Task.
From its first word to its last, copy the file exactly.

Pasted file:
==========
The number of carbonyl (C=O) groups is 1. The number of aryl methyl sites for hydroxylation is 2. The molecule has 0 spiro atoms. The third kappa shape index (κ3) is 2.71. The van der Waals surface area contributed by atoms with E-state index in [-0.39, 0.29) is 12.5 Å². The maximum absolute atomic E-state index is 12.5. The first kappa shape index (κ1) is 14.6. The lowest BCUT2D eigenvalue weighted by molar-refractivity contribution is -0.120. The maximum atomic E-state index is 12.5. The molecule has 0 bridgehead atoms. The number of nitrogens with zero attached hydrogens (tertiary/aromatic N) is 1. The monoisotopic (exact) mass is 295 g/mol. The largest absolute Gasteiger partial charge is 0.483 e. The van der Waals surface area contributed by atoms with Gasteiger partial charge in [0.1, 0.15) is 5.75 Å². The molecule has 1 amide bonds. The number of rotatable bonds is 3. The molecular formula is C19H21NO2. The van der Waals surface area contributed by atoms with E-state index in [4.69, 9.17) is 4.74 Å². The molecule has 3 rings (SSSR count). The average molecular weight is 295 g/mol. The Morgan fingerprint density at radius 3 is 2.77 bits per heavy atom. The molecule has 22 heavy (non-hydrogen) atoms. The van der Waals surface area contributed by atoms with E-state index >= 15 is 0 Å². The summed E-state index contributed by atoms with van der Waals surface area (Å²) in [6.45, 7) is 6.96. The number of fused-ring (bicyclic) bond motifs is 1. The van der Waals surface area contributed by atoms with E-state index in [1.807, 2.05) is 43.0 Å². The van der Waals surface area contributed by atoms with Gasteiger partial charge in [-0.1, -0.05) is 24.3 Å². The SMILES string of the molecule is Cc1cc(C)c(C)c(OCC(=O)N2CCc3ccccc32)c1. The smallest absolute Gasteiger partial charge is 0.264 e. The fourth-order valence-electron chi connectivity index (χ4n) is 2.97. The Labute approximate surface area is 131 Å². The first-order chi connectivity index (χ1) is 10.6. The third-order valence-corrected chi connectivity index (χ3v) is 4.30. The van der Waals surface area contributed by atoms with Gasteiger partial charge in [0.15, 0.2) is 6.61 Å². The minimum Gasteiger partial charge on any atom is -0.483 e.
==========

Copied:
The number of carbonyl (C=O) groups is 1. The number of aryl methyl sites for hydroxylation is 2. The molecule has 0 spiro atoms. The third kappa shape index (κ3) is 2.71. The van der Waals surface area contributed by atoms with E-state index in [-0.39, 0.29) is 12.5 Å². The maximum absolute atomic E-state index is 12.5. The first kappa shape index (κ1) is 14.6. The lowest BCUT2D eigenvalue weighted by molar-refractivity contribution is -0.120. The maximum atomic E-state index is 12.5. The molecule has 0 bridgehead atoms. The number of nitrogens with zero attached hydrogens (tertiary/aromatic N) is 1. The monoisotopic (exact) mass is 295 g/mol. The largest absolute Gasteiger partial charge is 0.483 e. The van der Waals surface area contributed by atoms with Gasteiger partial charge in [0.1, 0.15) is 5.75 Å². The molecule has 1 amide bonds. The number of rotatable bonds is 3. The molecular formula is C19H21NO2. The van der Waals surface area contributed by atoms with E-state index in [4.69, 9.17) is 4.74 Å². The molecule has 3 rings (SSSR count). The average molecular weight is 295 g/mol. The Morgan fingerprint density at radius 3 is 2.77 bits per heavy atom. The molecule has 22 heavy (non-hydrogen) atoms. The van der Waals surface area contributed by atoms with E-state index >= 15 is 0 Å². The summed E-state index contributed by atoms with van der Waals surface area (Å²) in [6.45, 7) is 6.96. The number of fused-ring (bicyclic) bond motifs is 1. The van der Waals surface area contributed by atoms with E-state index in [1.807, 2.05) is 43.0 Å². The van der Waals surface area contributed by atoms with Gasteiger partial charge in [-0.1, -0.05) is 24.3 Å². The SMILES string of the molecule is Cc1cc(C)c(C)c(OCC(=O)N2CCc3ccccc32)c1. The smallest absolute Gasteiger partial charge is 0.264 e. The fourth-order valence-electron chi connectivity index (χ4n) is 2.97. The Labute approximate surface area is 131 Å². The first-order chi connectivity index (χ1) is 10.6. The third-order valence-corrected chi connectivity index (χ3v) is 4.30. The van der Waals surface area contributed by atoms with Gasteiger partial charge in [0.15, 0.2) is 6.61 Å². The minimum Gasteiger partial charge on any atom is -0.483 e.